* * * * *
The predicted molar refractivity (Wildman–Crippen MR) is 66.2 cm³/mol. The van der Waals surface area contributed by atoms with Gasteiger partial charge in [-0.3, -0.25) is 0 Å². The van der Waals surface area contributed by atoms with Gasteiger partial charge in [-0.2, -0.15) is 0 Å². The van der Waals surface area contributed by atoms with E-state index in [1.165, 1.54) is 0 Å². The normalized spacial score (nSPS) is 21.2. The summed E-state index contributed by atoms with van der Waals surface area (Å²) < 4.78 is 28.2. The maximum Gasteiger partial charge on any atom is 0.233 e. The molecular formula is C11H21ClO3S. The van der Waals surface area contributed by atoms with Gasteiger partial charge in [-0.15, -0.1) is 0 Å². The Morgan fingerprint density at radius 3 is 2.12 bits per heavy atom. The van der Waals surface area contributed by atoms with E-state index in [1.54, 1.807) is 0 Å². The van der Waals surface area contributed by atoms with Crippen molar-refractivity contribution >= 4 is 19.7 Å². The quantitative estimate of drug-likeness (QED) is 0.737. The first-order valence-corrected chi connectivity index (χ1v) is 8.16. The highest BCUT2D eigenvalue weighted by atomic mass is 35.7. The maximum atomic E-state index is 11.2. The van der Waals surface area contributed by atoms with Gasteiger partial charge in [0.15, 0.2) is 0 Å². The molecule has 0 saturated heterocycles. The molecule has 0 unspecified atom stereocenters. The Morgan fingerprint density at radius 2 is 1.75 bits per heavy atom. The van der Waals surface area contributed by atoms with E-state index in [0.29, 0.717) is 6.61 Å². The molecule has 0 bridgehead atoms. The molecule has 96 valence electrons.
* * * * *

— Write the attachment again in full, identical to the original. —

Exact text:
The predicted molar refractivity (Wildman–Crippen MR) is 66.2 cm³/mol. The van der Waals surface area contributed by atoms with Gasteiger partial charge in [-0.3, -0.25) is 0 Å². The van der Waals surface area contributed by atoms with Gasteiger partial charge in [-0.2, -0.15) is 0 Å². The van der Waals surface area contributed by atoms with E-state index in [1.165, 1.54) is 0 Å². The normalized spacial score (nSPS) is 21.2. The summed E-state index contributed by atoms with van der Waals surface area (Å²) < 4.78 is 28.2. The maximum Gasteiger partial charge on any atom is 0.233 e. The molecular formula is C11H21ClO3S. The van der Waals surface area contributed by atoms with Gasteiger partial charge in [-0.15, -0.1) is 0 Å². The Morgan fingerprint density at radius 3 is 2.12 bits per heavy atom. The van der Waals surface area contributed by atoms with E-state index in [1.54, 1.807) is 0 Å². The van der Waals surface area contributed by atoms with Crippen molar-refractivity contribution >= 4 is 19.7 Å². The quantitative estimate of drug-likeness (QED) is 0.737. The first-order valence-corrected chi connectivity index (χ1v) is 8.16. The highest BCUT2D eigenvalue weighted by atomic mass is 35.7. The maximum atomic E-state index is 11.2. The van der Waals surface area contributed by atoms with Gasteiger partial charge in [0.15, 0.2) is 0 Å². The molecule has 0 saturated heterocycles. The molecule has 0 unspecified atom stereocenters. The Morgan fingerprint density at radius 2 is 1.75 bits per heavy atom. The van der Waals surface area contributed by atoms with E-state index in [0.29, 0.717) is 6.61 Å². The molecule has 0 bridgehead atoms. The molecule has 96 valence electrons.